Essentially, at this stage, the seller should disclose any breaches pertaing to the property as well as proof of remedial action.  This includes any missed tax payments and outstanding breaches or notices from relevant authorities.

These are just some of the points to take into consideration, but there are many others. All have potentially serious consequences for the vendor. It is therefore important that the vendor acts in good faith. A claim for damages based on misrepresentation is just one of the consequences that the seller should aim to avoid.

Selling property in Italy. The third stage: completing the sale

This usually takes place in the offices of a notary (Notaio). In Italy, vendors and purchasers often use the same notary, but you are perfectly within your rights to have your own notary.

A notary must oversee completion of Italian property transactions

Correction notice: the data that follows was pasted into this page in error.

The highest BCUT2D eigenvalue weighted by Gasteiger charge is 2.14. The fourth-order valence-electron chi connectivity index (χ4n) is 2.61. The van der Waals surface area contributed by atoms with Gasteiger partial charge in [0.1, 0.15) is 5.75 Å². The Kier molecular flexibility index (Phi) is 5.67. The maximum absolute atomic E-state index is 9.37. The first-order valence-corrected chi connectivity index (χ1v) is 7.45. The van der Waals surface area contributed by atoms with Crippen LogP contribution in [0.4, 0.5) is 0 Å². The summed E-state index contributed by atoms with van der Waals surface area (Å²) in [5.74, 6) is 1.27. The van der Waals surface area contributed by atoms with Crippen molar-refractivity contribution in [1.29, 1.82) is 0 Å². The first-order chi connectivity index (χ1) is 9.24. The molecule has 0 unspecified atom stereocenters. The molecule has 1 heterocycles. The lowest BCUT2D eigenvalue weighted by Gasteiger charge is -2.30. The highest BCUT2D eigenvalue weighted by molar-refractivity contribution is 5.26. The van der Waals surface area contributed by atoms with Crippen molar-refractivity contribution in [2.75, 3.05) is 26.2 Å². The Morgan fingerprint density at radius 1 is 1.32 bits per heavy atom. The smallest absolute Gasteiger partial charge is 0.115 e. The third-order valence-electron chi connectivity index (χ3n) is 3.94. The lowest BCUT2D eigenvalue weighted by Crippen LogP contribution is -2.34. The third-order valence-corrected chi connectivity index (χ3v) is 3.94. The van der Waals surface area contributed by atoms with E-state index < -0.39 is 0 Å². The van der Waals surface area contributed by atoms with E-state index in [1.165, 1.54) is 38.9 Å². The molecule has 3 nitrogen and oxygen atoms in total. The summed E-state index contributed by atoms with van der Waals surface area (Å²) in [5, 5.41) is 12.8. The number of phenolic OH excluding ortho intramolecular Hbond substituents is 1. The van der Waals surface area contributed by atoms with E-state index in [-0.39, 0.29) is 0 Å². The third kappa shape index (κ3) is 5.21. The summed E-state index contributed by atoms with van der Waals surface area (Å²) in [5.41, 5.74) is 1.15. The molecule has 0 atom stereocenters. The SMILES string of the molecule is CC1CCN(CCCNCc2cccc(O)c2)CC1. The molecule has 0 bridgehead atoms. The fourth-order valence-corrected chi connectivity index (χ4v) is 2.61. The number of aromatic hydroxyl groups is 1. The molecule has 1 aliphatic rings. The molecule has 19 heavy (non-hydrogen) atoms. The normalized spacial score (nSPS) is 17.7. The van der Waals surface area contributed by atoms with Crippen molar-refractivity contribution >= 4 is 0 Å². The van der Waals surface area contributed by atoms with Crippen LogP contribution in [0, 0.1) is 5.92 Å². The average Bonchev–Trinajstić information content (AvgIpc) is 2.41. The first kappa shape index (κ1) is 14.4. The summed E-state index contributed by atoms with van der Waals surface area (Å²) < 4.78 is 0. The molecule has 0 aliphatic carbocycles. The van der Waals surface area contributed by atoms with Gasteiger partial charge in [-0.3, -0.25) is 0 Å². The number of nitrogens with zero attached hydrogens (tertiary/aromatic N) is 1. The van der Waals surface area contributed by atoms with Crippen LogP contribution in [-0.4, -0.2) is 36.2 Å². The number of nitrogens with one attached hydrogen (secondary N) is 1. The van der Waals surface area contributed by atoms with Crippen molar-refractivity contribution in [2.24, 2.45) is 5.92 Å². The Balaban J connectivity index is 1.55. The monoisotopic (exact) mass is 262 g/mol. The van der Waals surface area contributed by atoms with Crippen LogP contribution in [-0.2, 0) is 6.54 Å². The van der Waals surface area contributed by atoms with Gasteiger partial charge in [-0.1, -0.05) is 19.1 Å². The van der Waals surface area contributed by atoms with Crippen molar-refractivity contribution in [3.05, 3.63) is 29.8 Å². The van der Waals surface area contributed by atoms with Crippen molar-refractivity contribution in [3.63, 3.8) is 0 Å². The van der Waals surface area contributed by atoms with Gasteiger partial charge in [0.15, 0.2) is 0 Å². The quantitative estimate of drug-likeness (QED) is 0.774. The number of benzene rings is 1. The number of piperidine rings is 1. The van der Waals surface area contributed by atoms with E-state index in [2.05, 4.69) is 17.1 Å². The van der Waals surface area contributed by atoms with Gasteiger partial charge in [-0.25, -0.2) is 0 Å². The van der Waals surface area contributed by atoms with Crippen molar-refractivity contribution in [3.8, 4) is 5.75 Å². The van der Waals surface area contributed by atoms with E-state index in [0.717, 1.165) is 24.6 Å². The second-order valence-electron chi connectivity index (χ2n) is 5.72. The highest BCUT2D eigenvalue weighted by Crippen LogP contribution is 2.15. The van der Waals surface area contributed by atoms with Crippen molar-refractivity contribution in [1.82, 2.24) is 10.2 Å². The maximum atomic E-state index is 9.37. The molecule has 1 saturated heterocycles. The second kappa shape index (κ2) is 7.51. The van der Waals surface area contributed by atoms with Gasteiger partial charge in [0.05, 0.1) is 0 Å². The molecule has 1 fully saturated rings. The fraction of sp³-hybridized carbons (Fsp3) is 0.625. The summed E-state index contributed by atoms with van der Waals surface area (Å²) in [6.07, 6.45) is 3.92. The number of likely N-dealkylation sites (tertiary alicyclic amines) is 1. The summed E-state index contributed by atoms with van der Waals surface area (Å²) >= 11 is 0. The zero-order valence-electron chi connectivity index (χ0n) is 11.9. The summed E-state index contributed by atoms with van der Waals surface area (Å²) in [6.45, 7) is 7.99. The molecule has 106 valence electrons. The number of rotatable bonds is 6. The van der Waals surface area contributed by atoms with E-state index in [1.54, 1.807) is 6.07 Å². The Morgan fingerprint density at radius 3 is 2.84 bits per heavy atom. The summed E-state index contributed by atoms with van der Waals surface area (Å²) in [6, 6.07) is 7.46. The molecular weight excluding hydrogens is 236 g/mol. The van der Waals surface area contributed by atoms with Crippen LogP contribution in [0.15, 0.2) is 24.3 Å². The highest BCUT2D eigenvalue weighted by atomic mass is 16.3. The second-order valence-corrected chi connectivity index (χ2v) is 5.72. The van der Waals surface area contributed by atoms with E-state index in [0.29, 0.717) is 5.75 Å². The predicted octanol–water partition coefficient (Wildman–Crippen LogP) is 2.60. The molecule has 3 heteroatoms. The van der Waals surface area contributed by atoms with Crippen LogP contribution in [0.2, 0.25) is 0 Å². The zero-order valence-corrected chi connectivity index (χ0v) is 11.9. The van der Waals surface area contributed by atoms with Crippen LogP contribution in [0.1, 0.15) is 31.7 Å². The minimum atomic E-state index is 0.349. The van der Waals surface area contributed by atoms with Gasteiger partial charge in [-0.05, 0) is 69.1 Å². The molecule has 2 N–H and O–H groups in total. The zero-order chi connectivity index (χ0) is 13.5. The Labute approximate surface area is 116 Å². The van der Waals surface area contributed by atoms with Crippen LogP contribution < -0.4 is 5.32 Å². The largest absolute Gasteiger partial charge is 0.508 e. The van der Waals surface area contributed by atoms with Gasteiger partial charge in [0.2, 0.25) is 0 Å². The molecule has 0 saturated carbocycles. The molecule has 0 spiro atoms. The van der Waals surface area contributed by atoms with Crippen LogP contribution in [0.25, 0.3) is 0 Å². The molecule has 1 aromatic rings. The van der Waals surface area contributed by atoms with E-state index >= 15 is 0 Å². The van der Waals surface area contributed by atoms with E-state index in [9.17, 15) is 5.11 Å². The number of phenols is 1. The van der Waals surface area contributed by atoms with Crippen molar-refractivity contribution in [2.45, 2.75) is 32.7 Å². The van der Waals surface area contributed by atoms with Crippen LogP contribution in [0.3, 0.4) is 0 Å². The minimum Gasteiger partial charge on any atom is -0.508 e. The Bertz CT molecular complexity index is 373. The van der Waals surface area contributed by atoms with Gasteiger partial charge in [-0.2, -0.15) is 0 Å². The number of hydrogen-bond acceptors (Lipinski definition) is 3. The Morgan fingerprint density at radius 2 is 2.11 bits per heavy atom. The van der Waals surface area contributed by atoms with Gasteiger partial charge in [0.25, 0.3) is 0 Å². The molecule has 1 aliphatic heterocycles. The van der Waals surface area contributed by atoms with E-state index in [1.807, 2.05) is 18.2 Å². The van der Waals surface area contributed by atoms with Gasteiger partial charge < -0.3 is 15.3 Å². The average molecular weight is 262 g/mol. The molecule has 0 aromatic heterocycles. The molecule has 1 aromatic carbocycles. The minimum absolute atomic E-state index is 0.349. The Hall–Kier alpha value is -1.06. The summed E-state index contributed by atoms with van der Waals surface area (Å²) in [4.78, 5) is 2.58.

Italian Notaries are officials entrusted by the law to transfer the legal title of an Italian real estate. They have a duty to correctly draft the Deed of Sale (Rogito), to ensure its proper execution and registration. In addition, on behalf of the Italian State, they collect payment of all Italian taxes ancillary to the completion.

While notaries are qualified lawyers, Italian law prohibits them from acting on behalf of any of the parties involved in a transaction. They must remain impartial. Only your own lawyer may offer legal advice to protect your interests.

Before completion the vendor should provide the Title Deeds. This could be the Purchase Deed, or the Italian Inheritance Tax Return lodged with the tax authorities. The vendor will also need to produce all the relevant documentation pertaining to the property. This includes for example, planning and building licenses. And, if the sale is of a building, rather than land, an Energy Performance Certificate and a certificate of Habitability.